The transfer of security to the Iraqi government in Muthanna next month will pave the way for handovers in other provinces, the defence secretary says.
The training of Iraqi soldiers will be the key to the foreign pull-out
Des Browne said the announcement by the Iraqi PM of the handover "will eventually lead to our ability to draw down our forces in Iraq".
Talking to BBC News from Baghdad, Mr Browne said he is also discussing a long-term security plan for Basra.
About 150 British troops are stationed in the southern Muthanna province.
"We will now begin to look at other provinces ... this is the beginning of that process," Mr Browne said.
"It's an important day for Iraq and a very important day for the UK as well as an important day for the people of Muthanna province."
He said the announcement did not mean British troops would be withdrawn. UK troops in Muthanna will be remain stationed close to the region, he said.
A significant step
Tony Blair has welcomed the handover of Muthanna province to civilian and military control.
The Prime Minister's official spokesman said: "It doesn't mean that the Australian, Japanese and small number of British troops that are there will pull out by tomorrow.
"But it is a significant step on the way to Iraq taking control of its own destiny and therefore we welcome it."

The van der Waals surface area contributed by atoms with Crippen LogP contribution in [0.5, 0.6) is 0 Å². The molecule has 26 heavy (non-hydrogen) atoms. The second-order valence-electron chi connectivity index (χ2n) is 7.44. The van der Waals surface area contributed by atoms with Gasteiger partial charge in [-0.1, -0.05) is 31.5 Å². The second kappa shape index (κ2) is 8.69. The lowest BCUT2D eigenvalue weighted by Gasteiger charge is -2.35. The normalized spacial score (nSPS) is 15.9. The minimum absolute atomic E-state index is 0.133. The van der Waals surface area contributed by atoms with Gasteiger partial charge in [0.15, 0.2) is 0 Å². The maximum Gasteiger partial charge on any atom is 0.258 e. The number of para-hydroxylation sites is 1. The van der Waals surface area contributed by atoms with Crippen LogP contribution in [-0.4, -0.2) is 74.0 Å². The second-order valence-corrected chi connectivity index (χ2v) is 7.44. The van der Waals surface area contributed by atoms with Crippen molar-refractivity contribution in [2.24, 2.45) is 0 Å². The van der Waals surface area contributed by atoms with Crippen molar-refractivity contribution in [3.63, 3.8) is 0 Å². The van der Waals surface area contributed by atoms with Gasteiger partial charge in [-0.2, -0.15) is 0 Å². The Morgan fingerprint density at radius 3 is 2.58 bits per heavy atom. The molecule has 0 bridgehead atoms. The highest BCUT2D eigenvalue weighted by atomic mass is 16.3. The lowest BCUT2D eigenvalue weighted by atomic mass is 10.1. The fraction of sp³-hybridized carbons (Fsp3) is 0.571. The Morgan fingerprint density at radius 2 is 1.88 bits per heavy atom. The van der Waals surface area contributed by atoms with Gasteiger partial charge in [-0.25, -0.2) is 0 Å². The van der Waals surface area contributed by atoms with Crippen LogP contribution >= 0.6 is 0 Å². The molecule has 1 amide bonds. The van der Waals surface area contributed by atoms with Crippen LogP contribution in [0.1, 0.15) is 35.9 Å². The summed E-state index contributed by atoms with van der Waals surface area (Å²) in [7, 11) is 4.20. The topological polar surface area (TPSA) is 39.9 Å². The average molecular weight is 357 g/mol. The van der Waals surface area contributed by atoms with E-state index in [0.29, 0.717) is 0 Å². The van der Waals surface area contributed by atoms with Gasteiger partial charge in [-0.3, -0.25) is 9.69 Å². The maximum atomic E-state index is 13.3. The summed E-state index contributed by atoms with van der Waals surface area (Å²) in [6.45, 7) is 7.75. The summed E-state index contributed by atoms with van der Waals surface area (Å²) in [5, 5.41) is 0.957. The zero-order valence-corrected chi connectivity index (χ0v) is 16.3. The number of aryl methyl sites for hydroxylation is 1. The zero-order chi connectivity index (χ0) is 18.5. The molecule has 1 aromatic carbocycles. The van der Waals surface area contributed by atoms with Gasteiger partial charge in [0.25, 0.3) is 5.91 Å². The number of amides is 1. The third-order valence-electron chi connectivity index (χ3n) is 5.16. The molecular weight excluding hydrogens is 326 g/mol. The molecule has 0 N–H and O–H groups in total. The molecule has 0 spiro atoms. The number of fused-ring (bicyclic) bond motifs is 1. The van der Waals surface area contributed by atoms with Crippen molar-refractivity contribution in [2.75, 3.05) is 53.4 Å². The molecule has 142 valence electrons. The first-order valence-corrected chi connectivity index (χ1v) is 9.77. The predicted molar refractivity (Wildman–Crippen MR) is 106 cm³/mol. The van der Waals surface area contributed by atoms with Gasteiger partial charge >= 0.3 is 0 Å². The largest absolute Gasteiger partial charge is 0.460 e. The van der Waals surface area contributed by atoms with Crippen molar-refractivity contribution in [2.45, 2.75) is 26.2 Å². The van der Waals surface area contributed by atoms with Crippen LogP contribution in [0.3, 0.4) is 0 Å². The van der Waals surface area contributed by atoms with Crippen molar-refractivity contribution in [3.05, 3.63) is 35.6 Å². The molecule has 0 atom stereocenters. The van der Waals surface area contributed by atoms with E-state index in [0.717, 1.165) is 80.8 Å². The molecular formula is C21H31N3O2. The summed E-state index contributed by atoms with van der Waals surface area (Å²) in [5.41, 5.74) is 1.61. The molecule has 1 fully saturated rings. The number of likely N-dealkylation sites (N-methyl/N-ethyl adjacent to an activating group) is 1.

Iraqi Prime Minister Nouri al-Maliki, said: "Muthanna province will be the first province where this plan will start and this is proof that our forces are capable of dealing with the security file.
"That security file will be transferred next month, God willing, and we will set the day," he said.
British, Australian and Japanese troops control the province, the largest of five in the UK-run south east of Iraq.
Japan has about 600 non-combat troops carrying out humanitarian tasks in Muthanna's capital, Samawah.
Australia has about 460 soldiers guarding the Japanese.
The Australian contingent has also been responsible for training Iraqi soldiers in the province, ready for them to take over.
The handover in Muthanna will be followed by Maysan - where there are 1,000 British troops deployed.
Britain has about 8,000 troops in southern Iraq, and about 2,000 others in the Gulf region.